Name one or two skills relevant to international arbitration that you feel are particularly difficult for young practitioners to develop. Any tips on how to go about honing these skills?
Deva: Lawyers (at least most lawyers) feel they cannot count. Young lawyers interested in international law may not expect this, but I would strongly recommend that they obtain at least a basic understanding of financial maths and accounting. In the future, this knowledge may make the difference between an ordinary and a brilliant arbitrator.
Baiju: The first is writing. From emails, to letters, to submissions, there is no getting away from the fact that concise, persuasive writing is the key to success in international arbitration. Unlike litigation where most of the case is developed in the courtroom, international arbitration cases tend to be fully developed before the hearing. There is nothing better as an arbitrator than reading a thoughtful, concise submission that does not waste words, uses language that is just right to situation, and tells me exactly what I need to know to decide the case in that party’s favor. The only way to hone this skill is practice, mirroring someone who has the skill, and feedback at every turn.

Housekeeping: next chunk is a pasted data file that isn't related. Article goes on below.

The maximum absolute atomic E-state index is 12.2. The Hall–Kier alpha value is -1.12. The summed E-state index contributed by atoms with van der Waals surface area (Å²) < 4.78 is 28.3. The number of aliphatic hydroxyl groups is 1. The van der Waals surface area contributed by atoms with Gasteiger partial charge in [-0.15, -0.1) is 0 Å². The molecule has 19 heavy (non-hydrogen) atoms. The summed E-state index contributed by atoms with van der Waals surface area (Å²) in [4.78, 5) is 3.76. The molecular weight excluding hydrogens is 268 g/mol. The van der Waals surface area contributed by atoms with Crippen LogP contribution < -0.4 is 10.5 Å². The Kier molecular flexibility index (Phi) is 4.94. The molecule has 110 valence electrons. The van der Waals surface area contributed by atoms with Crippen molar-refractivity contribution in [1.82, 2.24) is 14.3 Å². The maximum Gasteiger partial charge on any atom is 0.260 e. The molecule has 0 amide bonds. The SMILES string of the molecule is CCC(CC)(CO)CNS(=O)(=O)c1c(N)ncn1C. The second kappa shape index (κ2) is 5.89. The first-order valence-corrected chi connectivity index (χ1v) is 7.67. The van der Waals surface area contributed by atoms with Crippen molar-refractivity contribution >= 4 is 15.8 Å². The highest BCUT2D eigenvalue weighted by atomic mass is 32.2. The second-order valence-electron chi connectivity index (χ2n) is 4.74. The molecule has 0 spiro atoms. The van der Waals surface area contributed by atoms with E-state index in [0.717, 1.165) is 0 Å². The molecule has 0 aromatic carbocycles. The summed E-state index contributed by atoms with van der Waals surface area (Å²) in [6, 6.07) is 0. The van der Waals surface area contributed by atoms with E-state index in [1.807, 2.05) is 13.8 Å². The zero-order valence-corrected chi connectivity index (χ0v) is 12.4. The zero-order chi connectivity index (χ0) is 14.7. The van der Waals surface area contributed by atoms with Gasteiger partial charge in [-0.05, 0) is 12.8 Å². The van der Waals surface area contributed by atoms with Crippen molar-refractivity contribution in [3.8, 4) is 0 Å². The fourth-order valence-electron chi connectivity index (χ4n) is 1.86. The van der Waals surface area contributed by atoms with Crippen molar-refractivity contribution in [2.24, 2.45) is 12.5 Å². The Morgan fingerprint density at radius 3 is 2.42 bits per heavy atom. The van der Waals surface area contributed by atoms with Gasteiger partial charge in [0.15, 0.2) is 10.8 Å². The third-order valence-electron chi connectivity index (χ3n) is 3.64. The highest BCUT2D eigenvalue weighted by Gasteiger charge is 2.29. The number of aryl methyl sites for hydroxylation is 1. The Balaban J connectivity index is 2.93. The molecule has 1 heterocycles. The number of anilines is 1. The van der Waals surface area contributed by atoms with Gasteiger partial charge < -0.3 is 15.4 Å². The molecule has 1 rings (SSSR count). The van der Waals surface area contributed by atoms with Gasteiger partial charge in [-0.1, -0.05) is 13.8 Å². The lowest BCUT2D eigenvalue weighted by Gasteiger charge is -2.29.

The second is client management. Every claimant believes his case is a 'slam dunk' worth billions, and every respondent is adamant that no tribunal could ever find liability or damages. The answer of course is usually somewhere in between, and it takes skill to be able to lead your client to accept your advice on how to present the case. It is easy to be led by your client’s passion so as not to challenge them and then overreach in your arguments before the tribunal, but that is an abdication of your duty as a lawyer to push back in the best interests of the client. This skill is also one that can be acquired through watching a senior lawyer advise the client on a difficult topic, but equally it is only a form of 'people skill' that can be honed in day-to-day interaction.
Ginta: Oral advocacy skills and courage to focus on the issues crucial for the case are essential for a counsel. My best lifehack to hone these skills is to attend mock arbitration events, like Frankfurt Investment Arbitration Moot Court and Foreign Direct Investment International Arbitration Moot, as participant or arbitrator. The experience is surprisingly close to the ‘real thing’.
How do you think the COVID-19 pandemic will have a lasting impact on international arbitration? If so, how?